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ABSTRACT: Bronchoalveolar lavage (BAL) provides an important diagnostic tool that can facilitate the diagnosis of various diffuse lung diseases. BAL fluid can be analyzed to determine white blood cell (WBC) profiles and to detect respiratory pathogens. Although BAL is seldom useful as a "stand-alone" diagnostic test for the diagnosis of diffuse infiltrative lung disease, when combined with clinical data and high-resolution computed tomography of the chest, BAL WBC profiles can contribute significantly to the diagnosis of specific forms of interstitial lung disease (ILD). Additionally, BAL can play a very important role in the diagnosis of respiratory infection, and it is useful in monitoring the lung allograft and in evaluating pediatric lung disease. Examination of BAL cells or acellular components of BAL via gene microarray technology or proteomic analyses may allow BAL to assume a more prominent role in diagnosis and management of lung disease in the near future.Seminars in Respiratory and Critical Care Medicine 11/2007; 28(5):546-60. DOI:10.1055/s-2007-991527 · 3.02 Impact Factor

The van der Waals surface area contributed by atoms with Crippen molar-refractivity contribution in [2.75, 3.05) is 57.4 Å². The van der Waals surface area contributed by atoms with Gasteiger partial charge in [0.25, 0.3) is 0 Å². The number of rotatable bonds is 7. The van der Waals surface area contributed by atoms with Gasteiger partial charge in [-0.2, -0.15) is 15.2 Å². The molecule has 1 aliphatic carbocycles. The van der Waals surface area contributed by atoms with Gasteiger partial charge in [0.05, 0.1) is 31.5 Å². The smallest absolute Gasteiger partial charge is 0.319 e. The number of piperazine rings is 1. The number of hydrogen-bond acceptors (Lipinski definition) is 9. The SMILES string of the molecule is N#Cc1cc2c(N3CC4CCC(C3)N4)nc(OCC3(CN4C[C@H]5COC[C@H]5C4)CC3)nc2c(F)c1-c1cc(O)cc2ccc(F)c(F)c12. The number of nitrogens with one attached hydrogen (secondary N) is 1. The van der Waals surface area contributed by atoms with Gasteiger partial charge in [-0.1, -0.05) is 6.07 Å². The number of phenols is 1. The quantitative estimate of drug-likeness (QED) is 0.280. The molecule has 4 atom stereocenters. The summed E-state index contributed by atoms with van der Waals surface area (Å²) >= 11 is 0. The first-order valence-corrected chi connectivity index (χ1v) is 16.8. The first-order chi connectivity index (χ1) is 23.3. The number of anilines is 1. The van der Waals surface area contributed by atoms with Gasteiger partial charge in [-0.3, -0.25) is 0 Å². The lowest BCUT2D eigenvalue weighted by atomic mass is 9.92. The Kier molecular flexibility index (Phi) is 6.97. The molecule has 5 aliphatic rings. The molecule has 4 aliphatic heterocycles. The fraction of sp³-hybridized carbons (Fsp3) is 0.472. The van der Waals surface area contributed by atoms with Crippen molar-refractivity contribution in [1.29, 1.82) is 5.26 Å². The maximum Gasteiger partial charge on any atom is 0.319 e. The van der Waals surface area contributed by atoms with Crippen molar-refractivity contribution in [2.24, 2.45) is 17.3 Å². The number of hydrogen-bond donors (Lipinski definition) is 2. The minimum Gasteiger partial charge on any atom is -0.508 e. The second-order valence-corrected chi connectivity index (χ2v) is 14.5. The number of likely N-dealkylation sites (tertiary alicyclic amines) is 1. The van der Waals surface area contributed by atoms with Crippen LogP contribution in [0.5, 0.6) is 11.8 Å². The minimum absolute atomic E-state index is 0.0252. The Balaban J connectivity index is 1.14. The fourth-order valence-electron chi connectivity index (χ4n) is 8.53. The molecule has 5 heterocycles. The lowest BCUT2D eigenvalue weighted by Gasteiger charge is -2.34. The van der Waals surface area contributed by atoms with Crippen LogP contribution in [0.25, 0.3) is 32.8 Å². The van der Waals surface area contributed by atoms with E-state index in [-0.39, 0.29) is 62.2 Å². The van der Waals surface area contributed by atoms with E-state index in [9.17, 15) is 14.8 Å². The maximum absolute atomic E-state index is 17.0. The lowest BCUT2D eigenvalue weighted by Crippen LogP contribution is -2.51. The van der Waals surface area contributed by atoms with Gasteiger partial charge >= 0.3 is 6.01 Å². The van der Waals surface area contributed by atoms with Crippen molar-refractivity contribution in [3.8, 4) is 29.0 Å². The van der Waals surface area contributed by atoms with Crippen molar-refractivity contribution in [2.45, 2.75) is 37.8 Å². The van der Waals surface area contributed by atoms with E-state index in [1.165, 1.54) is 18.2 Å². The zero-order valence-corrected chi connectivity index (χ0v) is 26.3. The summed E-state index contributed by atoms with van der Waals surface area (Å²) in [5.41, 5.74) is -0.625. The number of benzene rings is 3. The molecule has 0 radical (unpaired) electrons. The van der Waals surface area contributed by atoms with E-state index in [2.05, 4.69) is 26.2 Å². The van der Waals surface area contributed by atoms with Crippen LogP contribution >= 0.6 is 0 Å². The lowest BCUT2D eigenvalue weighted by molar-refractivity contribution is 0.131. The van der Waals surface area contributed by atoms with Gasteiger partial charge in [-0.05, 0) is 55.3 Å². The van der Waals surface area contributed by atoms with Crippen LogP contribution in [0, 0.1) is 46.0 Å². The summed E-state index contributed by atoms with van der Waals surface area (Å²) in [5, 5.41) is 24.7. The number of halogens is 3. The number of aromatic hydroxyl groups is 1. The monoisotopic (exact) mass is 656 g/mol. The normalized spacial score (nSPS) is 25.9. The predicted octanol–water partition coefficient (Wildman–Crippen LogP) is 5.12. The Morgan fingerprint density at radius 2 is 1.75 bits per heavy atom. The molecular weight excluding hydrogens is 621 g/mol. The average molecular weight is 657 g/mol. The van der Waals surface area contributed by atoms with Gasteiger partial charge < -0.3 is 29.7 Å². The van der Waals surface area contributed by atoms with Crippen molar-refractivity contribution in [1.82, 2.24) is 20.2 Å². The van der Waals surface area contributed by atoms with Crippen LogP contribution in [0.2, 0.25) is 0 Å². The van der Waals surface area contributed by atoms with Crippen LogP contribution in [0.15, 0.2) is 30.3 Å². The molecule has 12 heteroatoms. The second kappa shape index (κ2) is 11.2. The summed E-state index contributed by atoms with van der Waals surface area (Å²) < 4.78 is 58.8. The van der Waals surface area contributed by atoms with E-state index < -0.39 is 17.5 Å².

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ABSTRACT: Children with leukaemia are at increased risk of pulmonary complications, often with unspecific clinical data, delayed diagnosis and a high mortality rate. We evaluated the usefulness of diagnostic-therapeutic guidelines (DTG) in which specific times for decision making were incorporated. Clinical charts of children with acute leukaemia and suspicion of pulmonary involvement were reviewed. Patients were allocated to group I if their diagnostic and therapeutic decisions were in accordance with the DTG, and to group II if not. Children from group I (n=32) and group II (n=28) did not differ with respect to age (9.3+/-0.5 years old, mean+/-SEM), gender, type, risk and stage of leukaemia, anaemia and neutropenia. Total length of hospital stay and hospitalization due to the pulmonary disease were shorter in group I than in group II (14.8+/-2.1 vs. 28.5+/-3.7 days, p=0.0016; and 10.8+/-1.0 vs. 18.4+/-1.8 days, p=0.0003, respectively). Two patients (6.3%) died due to the pulmonary pathology in group I, and nine (32.1%, p=0.016) in group II. Diagnostic-therapeutic guidelines that incorporate timely decisions constitute a useful algorithm to reduce the length of hospital stay and mortality in children with acute leukaemia and pulmonary infiltrates. A prospective study is needed to validate these results.Acta Paediatrica 08/2008; 97(7):928-34. DOI:10.1111/j.1651-2227.2008.00808.x · 1.84 Impact Factor